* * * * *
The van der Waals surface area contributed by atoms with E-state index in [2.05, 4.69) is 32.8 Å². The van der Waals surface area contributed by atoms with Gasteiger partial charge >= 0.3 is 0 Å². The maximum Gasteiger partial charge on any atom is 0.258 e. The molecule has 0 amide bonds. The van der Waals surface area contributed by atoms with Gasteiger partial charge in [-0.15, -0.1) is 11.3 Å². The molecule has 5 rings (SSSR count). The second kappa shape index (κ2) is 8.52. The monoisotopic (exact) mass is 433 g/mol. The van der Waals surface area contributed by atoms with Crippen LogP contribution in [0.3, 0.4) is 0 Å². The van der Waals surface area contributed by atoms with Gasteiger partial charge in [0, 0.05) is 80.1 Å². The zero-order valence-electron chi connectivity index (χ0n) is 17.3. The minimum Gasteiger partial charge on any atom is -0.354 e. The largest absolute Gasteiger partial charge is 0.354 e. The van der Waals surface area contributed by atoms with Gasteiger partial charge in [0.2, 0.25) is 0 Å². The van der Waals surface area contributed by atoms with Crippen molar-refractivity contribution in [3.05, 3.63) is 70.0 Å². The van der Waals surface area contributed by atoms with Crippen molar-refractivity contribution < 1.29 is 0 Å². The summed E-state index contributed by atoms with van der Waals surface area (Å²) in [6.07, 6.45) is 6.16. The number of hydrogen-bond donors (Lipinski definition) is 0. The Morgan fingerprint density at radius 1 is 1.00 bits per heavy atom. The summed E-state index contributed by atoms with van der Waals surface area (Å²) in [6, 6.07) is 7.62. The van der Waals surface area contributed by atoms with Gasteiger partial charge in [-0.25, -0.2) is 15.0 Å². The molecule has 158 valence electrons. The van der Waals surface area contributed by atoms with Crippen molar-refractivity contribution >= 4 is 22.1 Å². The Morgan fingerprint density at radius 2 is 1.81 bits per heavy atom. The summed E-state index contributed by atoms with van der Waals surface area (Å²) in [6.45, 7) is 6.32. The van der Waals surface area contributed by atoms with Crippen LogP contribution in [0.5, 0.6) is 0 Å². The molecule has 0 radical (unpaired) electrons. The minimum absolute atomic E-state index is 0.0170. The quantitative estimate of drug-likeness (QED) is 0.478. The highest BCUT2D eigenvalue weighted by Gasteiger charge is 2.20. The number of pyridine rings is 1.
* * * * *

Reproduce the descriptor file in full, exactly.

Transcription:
The van der Waals surface area contributed by atoms with E-state index in [2.05, 4.69) is 32.8 Å². The van der Waals surface area contributed by atoms with Gasteiger partial charge >= 0.3 is 0 Å². The maximum Gasteiger partial charge on any atom is 0.258 e. The molecule has 0 amide bonds. The van der Waals surface area contributed by atoms with Gasteiger partial charge in [-0.15, -0.1) is 11.3 Å². The molecule has 5 rings (SSSR count). The second kappa shape index (κ2) is 8.52. The monoisotopic (exact) mass is 433 g/mol. The van der Waals surface area contributed by atoms with Crippen LogP contribution in [0.3, 0.4) is 0 Å². The van der Waals surface area contributed by atoms with Gasteiger partial charge in [0, 0.05) is 80.1 Å². The zero-order valence-electron chi connectivity index (χ0n) is 17.3. The minimum Gasteiger partial charge on any atom is -0.354 e. The largest absolute Gasteiger partial charge is 0.354 e. The van der Waals surface area contributed by atoms with Gasteiger partial charge in [0.2, 0.25) is 0 Å². The van der Waals surface area contributed by atoms with Crippen molar-refractivity contribution in [3.05, 3.63) is 70.0 Å². The van der Waals surface area contributed by atoms with Crippen molar-refractivity contribution < 1.29 is 0 Å². The summed E-state index contributed by atoms with van der Waals surface area (Å²) in [6.07, 6.45) is 6.16. The number of hydrogen-bond donors (Lipinski definition) is 0. The Morgan fingerprint density at radius 1 is 1.00 bits per heavy atom. The summed E-state index contributed by atoms with van der Waals surface area (Å²) in [6, 6.07) is 7.62. The van der Waals surface area contributed by atoms with Gasteiger partial charge in [-0.25, -0.2) is 15.0 Å². The molecule has 158 valence electrons. The van der Waals surface area contributed by atoms with Crippen molar-refractivity contribution >= 4 is 22.1 Å². The Morgan fingerprint density at radius 2 is 1.81 bits per heavy atom. The summed E-state index contributed by atoms with van der Waals surface area (Å²) in [6.45, 7) is 6.32. The van der Waals surface area contributed by atoms with Crippen LogP contribution in [0.5, 0.6) is 0 Å². The molecule has 0 radical (unpaired) electrons. The minimum absolute atomic E-state index is 0.0170. The quantitative estimate of drug-likeness (QED) is 0.478. The highest BCUT2D eigenvalue weighted by Gasteiger charge is 2.20. The number of pyridine rings is 1.